CEO Coaching: Are You Becoming a Narcissist?

Narcissistic CEOs are an unfortunate, though sometimes very successful, feature of the business landscape. While approximately 6% of us suffer from this disorder, it’s more prevalent in males than females (though some believe females are catching up) and more common on mahogany row—some think 40% of CEOs exhibit significant symptoms.

The Diagnostic and Statistical Manual of Mental Disorders identifies narcissistic personality disorder (NPD) by the following:

A pervasive pattern of grandiosity (in fantasy or behavior), need for admiration, and lack of empathy, beginning by early adulthood and present in a variety of contexts, as indicated by five or more of the following:

1.     Has a grandiose sense of self-importance (e.g., exaggerates achievements and talents, expects to be recognized as superior without commensurate achievements)

2.     Is preoccupied with fantasies of unlimited success, power, brilliance, beauty, or ideal love

3.     Believes that he or she is “special” and unique and can only be understood by, or should associate with, other special or high-status people (or institutions)

4.     Requires excessive admiration

5.     Has a sense of entitlement (i.e., unreasonable expectations of especially favorable treatment or automatic compliance with his or her expectations)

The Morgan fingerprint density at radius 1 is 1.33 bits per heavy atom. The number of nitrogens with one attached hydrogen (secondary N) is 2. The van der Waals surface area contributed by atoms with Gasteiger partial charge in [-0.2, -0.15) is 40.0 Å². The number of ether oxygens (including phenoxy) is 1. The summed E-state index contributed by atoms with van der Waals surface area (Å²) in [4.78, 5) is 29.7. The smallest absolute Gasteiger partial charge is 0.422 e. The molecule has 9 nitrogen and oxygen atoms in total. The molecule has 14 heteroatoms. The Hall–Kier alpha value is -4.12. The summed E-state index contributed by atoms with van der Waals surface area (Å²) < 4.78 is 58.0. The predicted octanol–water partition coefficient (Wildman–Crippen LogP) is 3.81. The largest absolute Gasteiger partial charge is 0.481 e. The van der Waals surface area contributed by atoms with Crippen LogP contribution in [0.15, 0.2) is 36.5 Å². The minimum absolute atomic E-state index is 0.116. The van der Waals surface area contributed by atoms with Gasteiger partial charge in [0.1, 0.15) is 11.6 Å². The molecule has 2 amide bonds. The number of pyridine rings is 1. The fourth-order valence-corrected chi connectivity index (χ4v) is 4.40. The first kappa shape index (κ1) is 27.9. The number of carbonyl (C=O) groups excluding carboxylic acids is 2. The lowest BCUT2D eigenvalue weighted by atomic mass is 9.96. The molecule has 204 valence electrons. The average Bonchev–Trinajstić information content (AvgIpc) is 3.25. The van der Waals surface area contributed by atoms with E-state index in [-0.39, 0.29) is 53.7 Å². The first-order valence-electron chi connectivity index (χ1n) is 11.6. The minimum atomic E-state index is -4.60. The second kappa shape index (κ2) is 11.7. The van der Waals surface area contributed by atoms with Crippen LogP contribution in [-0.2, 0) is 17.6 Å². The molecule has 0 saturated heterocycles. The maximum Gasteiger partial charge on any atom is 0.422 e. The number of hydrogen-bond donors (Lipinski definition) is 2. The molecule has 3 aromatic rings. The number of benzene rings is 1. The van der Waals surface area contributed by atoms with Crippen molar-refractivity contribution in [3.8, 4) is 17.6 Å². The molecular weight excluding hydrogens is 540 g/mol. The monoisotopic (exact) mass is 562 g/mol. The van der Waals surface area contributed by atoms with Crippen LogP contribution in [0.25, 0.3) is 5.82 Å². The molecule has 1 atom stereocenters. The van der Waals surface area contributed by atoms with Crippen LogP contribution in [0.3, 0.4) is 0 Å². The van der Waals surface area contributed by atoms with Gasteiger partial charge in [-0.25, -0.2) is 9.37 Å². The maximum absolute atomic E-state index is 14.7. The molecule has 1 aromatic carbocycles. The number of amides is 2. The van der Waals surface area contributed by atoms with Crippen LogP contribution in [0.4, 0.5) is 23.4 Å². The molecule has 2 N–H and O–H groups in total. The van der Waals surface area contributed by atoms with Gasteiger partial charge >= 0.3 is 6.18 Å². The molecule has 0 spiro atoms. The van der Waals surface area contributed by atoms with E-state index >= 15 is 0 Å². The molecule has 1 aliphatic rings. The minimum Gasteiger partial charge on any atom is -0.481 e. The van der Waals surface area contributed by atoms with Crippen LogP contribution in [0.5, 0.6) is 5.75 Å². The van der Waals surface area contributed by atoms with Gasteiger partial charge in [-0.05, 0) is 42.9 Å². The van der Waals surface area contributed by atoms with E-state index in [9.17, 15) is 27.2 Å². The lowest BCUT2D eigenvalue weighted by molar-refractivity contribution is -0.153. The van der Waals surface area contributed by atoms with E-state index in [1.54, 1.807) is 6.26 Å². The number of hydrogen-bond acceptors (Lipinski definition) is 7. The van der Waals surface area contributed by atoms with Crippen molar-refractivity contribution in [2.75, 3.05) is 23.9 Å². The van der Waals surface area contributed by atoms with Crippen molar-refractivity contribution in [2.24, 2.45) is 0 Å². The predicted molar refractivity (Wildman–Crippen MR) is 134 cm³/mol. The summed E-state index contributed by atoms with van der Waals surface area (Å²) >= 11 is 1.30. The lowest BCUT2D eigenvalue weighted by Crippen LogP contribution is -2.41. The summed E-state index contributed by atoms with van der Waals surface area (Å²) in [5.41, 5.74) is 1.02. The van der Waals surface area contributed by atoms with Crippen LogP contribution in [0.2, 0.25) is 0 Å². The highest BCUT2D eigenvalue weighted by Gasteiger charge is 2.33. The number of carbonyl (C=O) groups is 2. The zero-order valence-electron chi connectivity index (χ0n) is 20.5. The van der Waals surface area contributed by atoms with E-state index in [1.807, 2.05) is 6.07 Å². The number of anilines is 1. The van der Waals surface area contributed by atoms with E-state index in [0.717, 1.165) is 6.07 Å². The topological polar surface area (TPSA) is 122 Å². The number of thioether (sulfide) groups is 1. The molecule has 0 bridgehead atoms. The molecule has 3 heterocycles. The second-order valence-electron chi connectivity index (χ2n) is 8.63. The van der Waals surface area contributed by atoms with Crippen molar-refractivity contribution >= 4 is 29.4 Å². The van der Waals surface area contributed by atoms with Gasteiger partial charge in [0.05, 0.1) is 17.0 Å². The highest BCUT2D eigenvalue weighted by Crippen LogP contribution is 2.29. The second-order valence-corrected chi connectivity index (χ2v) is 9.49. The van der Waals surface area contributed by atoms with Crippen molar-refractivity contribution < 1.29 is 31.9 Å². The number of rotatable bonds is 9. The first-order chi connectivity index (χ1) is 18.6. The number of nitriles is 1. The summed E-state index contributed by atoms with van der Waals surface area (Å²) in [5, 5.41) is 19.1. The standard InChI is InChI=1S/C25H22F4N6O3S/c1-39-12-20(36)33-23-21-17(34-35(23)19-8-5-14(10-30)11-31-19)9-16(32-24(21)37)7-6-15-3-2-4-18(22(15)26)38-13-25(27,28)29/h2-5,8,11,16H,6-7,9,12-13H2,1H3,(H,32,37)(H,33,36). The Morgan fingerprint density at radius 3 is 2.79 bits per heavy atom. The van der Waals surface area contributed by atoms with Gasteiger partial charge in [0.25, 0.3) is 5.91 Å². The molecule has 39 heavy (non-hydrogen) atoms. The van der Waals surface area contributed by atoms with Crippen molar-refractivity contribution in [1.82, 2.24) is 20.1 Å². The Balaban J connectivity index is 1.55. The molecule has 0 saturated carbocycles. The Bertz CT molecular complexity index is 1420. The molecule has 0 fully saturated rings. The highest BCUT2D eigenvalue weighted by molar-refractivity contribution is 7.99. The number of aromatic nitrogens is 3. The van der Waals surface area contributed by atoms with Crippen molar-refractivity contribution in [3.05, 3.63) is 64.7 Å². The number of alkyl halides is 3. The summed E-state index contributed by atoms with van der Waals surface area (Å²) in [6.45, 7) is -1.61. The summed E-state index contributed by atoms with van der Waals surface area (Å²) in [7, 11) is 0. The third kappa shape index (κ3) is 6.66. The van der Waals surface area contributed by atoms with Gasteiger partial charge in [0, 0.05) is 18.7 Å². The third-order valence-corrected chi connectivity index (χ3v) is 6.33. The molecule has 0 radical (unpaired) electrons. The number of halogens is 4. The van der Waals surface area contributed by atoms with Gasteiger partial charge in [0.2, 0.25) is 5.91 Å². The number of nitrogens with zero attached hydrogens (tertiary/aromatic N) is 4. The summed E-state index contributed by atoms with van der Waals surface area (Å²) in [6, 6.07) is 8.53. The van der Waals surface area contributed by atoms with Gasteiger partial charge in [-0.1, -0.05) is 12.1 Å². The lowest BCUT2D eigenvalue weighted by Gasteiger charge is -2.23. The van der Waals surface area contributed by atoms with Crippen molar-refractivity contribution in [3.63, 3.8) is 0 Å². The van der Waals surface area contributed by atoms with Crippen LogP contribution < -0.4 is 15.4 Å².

6.     Is interpersonally exploitative (i.e., takes advantage of others to achieve his or her own ends)

7.     Lacks empathy: is unwilling to recognize or identify with the feelings and needs of others

8.     Is often envious of others or believes that others are envious of him or her

9.     Shows arrogant, haughty behaviors or attitudes

—American Psychiatric Association: Diagnostic and Statistical Manual of Mental Disorders, Fifth Edition (DSM-5). Arlington, VA, American Psychiatric Association, 2013.

Lest you think all successful people have NPD, the DSM-5 goes on to say: “Many highly successful individuals display personality traits that might be considered narcissistic. Only when these traits are inflexible, maladaptive, and persisting and cause significant functional impairment or subjective distress do they constitute narcissistic personality disorder.”

Although there’s likely a genetic component to NPD, I’m confident (and most experts would agree) that their environment is also causal. You can unknowingly develop it over time, and you can combat it.

The challenge is that you probably won’t have enough self-awareness to see it without very assertive feedback.

I only work with senior executives, mostly CEOs, and have observed heightened narcissistic tendencies in those who experience the following:

1.     Compliant coworkers

2.     Heightened public attention

3.     Significant rewards (compensation and non-monetary rewards)

4.     Unquestioned authority

5.     Sycophantic behavior from those around them (and the inability to recognize it)

6.     Avoidance of seeking the truth and non-supportive feedback

The first five are common in most organizations, which means all long-serving CEOs are subjected to the virus that causes it! The last point is the most important one; it highlights the vaccination that may prevent the disorder. (I can’t and don’t treat NPD. I do help executives recognize and change their behavior so that they and their organizations improve.)

The world needs competent and confident leaders. It doesn’t need narcissists (though some will succeed). Don’t be one, and don’t help create one.

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